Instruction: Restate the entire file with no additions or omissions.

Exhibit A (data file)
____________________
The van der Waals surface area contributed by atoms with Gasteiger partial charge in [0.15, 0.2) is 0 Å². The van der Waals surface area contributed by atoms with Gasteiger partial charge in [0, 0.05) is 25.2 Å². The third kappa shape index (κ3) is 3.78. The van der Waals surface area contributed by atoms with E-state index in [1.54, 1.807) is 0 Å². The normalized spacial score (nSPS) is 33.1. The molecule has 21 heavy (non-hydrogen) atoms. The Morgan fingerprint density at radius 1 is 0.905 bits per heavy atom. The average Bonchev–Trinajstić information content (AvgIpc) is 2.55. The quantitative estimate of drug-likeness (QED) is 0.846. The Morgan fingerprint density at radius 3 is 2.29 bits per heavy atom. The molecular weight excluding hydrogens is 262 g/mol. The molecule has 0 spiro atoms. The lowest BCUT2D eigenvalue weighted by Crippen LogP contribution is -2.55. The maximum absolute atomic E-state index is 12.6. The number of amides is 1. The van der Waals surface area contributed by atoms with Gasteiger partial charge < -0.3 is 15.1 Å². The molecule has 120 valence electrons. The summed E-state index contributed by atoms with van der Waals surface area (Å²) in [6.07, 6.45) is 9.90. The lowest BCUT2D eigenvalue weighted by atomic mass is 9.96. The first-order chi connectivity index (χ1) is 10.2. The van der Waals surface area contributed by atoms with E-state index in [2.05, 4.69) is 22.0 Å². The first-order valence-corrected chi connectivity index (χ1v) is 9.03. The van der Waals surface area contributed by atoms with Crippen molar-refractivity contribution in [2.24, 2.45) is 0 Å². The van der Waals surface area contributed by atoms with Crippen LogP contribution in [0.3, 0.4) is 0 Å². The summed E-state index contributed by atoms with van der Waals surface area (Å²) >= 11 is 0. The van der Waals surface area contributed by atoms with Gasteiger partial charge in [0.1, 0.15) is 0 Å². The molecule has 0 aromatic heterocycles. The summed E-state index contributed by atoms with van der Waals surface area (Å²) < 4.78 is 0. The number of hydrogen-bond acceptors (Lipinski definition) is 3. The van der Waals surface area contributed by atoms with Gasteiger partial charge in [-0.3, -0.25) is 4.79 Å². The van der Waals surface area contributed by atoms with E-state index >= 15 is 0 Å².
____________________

The van der Waals surface area contributed by atoms with Gasteiger partial charge in [0.15, 0.2) is 0 Å². The van der Waals surface area contributed by atoms with Gasteiger partial charge in [0, 0.05) is 25.2 Å². The third kappa shape index (κ3) is 3.78. The van der Waals surface area contributed by atoms with E-state index in [1.54, 1.807) is 0 Å². The normalized spacial score (nSPS) is 33.1. The molecule has 21 heavy (non-hydrogen) atoms. The Morgan fingerprint density at radius 1 is 0.905 bits per heavy atom. The average Bonchev–Trinajstić information content (AvgIpc) is 2.55. The quantitative estimate of drug-likeness (QED) is 0.846. The Morgan fingerprint density at radius 3 is 2.29 bits per heavy atom. The molecular weight excluding hydrogens is 262 g/mol. The molecule has 0 spiro atoms. The lowest BCUT2D eigenvalue weighted by Crippen LogP contribution is -2.55. The maximum absolute atomic E-state index is 12.6. The number of amides is 1. The van der Waals surface area contributed by atoms with Gasteiger partial charge < -0.3 is 15.1 Å². The molecule has 120 valence electrons. The summed E-state index contributed by atoms with van der Waals surface area (Å²) in [6.07, 6.45) is 9.90. The lowest BCUT2D eigenvalue weighted by atomic mass is 9.96. The first-order chi connectivity index (χ1) is 10.2. The van der Waals surface area contributed by atoms with E-state index in [2.05, 4.69) is 22.0 Å². The first-order valence-corrected chi connectivity index (χ1v) is 9.03. The van der Waals surface area contributed by atoms with Crippen molar-refractivity contribution in [2.24, 2.45) is 0 Å². The van der Waals surface area contributed by atoms with Crippen LogP contribution in [0.3, 0.4) is 0 Å². The summed E-state index contributed by atoms with van der Waals surface area (Å²) >= 11 is 0. The van der Waals surface area contributed by atoms with Gasteiger partial charge in [0.1, 0.15) is 0 Å². The molecule has 0 aromatic heterocycles. The summed E-state index contributed by atoms with van der Waals surface area (Å²) < 4.78 is 0. The number of hydrogen-bond acceptors (Lipinski definition) is 3. The van der Waals surface area contributed by atoms with Gasteiger partial charge in [-0.3, -0.25) is 4.79 Å². The van der Waals surface area contributed by atoms with E-state index >= 15 is 0 Å².